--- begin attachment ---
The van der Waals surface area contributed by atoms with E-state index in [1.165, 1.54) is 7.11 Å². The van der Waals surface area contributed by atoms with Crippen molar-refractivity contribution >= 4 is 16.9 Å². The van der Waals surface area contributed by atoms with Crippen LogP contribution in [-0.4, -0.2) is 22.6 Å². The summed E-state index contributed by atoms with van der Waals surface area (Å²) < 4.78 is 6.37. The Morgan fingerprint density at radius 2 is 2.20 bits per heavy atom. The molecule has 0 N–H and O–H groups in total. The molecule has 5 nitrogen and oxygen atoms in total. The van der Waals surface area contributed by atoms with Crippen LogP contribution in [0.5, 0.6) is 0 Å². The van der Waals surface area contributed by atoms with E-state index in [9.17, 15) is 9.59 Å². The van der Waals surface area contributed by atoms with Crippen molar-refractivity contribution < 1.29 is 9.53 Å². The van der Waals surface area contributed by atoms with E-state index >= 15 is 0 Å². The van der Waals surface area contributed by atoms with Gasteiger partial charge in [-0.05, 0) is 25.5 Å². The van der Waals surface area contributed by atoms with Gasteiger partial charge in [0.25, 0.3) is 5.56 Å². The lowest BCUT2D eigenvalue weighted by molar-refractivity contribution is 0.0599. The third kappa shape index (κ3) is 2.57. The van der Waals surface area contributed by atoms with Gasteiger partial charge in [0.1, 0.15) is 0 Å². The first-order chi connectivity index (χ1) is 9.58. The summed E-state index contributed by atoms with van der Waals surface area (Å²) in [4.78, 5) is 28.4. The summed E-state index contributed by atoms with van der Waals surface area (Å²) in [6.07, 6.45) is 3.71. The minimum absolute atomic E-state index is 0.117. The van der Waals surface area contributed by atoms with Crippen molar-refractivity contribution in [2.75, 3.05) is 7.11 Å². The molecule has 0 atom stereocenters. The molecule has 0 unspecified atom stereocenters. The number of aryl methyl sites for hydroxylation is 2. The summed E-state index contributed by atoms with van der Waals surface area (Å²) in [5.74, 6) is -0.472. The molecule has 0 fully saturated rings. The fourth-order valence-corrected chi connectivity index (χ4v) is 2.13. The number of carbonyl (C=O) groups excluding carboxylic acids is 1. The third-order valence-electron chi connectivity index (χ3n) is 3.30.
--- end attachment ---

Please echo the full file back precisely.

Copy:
The van der Waals surface area contributed by atoms with E-state index in [1.165, 1.54) is 7.11 Å². The van der Waals surface area contributed by atoms with Crippen molar-refractivity contribution >= 4 is 16.9 Å². The van der Waals surface area contributed by atoms with Crippen LogP contribution in [-0.4, -0.2) is 22.6 Å². The summed E-state index contributed by atoms with van der Waals surface area (Å²) < 4.78 is 6.37. The Morgan fingerprint density at radius 2 is 2.20 bits per heavy atom. The molecule has 0 N–H and O–H groups in total. The molecule has 5 nitrogen and oxygen atoms in total. The van der Waals surface area contributed by atoms with Crippen LogP contribution in [0.5, 0.6) is 0 Å². The van der Waals surface area contributed by atoms with E-state index in [9.17, 15) is 9.59 Å². The van der Waals surface area contributed by atoms with Crippen molar-refractivity contribution < 1.29 is 9.53 Å². The van der Waals surface area contributed by atoms with E-state index >= 15 is 0 Å². The van der Waals surface area contributed by atoms with Gasteiger partial charge in [-0.05, 0) is 25.5 Å². The van der Waals surface area contributed by atoms with Gasteiger partial charge in [0.25, 0.3) is 5.56 Å². The lowest BCUT2D eigenvalue weighted by molar-refractivity contribution is 0.0599. The third kappa shape index (κ3) is 2.57. The van der Waals surface area contributed by atoms with Gasteiger partial charge in [0.1, 0.15) is 0 Å². The first-order chi connectivity index (χ1) is 9.58. The summed E-state index contributed by atoms with van der Waals surface area (Å²) in [4.78, 5) is 28.4. The summed E-state index contributed by atoms with van der Waals surface area (Å²) in [6.07, 6.45) is 3.71. The minimum absolute atomic E-state index is 0.117. The van der Waals surface area contributed by atoms with Crippen molar-refractivity contribution in [2.75, 3.05) is 7.11 Å². The molecule has 0 atom stereocenters. The molecule has 0 unspecified atom stereocenters. The number of aryl methyl sites for hydroxylation is 2. The summed E-state index contributed by atoms with van der Waals surface area (Å²) in [5.74, 6) is -0.472. The molecule has 0 fully saturated rings. The fourth-order valence-corrected chi connectivity index (χ4v) is 2.13. The number of carbonyl (C=O) groups excluding carboxylic acids is 1. The third-order valence-electron chi connectivity index (χ3n) is 3.30.